Parking woes need change of habits
June 9, 2008 · Updated 3:56 PM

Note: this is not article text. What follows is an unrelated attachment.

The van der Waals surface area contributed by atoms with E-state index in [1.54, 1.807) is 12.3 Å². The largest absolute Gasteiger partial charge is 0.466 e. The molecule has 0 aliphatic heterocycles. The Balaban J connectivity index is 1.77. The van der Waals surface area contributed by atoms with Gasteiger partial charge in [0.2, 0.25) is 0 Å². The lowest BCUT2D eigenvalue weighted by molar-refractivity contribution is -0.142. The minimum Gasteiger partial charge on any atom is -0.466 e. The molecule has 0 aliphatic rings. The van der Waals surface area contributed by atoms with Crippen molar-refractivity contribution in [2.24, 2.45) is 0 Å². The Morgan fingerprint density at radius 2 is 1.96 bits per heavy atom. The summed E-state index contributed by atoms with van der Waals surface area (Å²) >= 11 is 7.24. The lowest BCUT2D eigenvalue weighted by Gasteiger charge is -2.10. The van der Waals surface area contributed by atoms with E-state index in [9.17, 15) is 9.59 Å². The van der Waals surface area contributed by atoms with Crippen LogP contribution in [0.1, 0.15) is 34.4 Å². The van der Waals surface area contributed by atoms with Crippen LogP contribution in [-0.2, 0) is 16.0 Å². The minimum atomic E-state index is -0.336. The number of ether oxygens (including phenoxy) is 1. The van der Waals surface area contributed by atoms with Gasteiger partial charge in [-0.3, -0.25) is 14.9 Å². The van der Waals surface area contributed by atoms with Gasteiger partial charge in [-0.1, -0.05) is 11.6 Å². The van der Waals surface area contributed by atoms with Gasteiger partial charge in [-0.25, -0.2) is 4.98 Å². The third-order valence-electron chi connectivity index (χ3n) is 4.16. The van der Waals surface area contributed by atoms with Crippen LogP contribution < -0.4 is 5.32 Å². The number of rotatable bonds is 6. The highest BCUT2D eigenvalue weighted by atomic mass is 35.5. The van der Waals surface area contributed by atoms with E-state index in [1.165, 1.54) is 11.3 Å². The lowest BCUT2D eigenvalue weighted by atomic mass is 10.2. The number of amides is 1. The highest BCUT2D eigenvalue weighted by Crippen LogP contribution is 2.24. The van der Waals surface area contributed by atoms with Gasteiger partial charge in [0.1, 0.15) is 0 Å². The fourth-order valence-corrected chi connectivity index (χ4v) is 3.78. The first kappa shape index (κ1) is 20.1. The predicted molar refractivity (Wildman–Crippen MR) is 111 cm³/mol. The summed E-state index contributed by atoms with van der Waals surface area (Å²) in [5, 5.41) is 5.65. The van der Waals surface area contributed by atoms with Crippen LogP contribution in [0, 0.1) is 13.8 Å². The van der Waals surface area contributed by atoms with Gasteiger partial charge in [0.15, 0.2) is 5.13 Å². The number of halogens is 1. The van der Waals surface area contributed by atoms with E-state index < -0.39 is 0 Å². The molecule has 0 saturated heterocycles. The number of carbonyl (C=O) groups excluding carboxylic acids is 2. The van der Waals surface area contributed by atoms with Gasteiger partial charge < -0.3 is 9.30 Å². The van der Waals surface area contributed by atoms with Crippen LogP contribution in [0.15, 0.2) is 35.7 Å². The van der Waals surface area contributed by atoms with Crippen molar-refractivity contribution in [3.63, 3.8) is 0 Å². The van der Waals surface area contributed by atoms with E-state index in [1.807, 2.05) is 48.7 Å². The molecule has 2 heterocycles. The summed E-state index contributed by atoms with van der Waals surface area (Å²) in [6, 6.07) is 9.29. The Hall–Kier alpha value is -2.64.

"Islanders have many different visions for this community, and we wouldn't presume to articulate all of them. We feel comfortable, though, asserting that not one of us envisions the island as a parking lot.Yet without action on the city's part, that is what is likely to occur at and around the ferry terminal, where the demand for parking far exceeds the limited supply.When drivers can't find a place to park at the terminal, they find places as close as they can. Too often, that means a commuter parking for the day on Winslow Way or in one of the Winslow store lots instead of a patron.Part of the problem is enforcement. With only one officer working one shift on meter maid duty, folks inclined to take their chances for the day in a two-hour zone know that the odds are in their favor. Then there's the relatively minimal consequences of getting caught - a $20 ticket, which is far less than the cost of a round-trip auto fare, plus Seattle parking. A fine low enough to be called a bargain isn't going to change anyone's habits.The city council ought to take a look at both issues - raising enforcement and fines - as budgeting gets underway for next year.Perhaps the real need is to alter expectations. Right now, folks bound for Seattle drive to the terminal, expecting to find a parking place. But why should we? We don't assume we'll find parking places at Benaroya Hall, the airport or next to Safeco Field, so we ditch the car long before we get there. There's no reason the ferry terminal should be the point at which we change from private to public transportation - just habit.To its credit, Kitsap Transit has done its part to reduce parking demand, pegging fares well below the price of terminal parking. As of Aug. 1, round-trip fares will drop to only about one-quarter of the parking charge, making bus-to-boat the best deal going. (A Kingston-to-Colman Dock ferry would help at some point, too, but we're not holding out hope.)Finally - and we can count on some opposition to this - the city might consider hiking the parking tax again. If that doesn't reduce demand, the city will have a revenue stream to pay for at least part of a downtown parking structure. That structure can give our merchants some relief from the parking congestion spawned by the terminal.And suppose demand does drop - where does that leave the owners of private lots? Sitting pretty, we think. The land around the ferry terminal, is some of the best-located, most desirable on the island, if not in the whole region.The Winslow Master Plan envisions the terminal district, including the present Diamond lot, being redeveloped with underground parking and a mixed-use area above ground.That redevelopment hasn't happened yet, apparently because the parking business is just too darned good.The ferry district and much of the rest of downtown are parking lots because of habit and convenience. But those habits are becoming increasingly difficult to justify. Let's think about doing things differently. "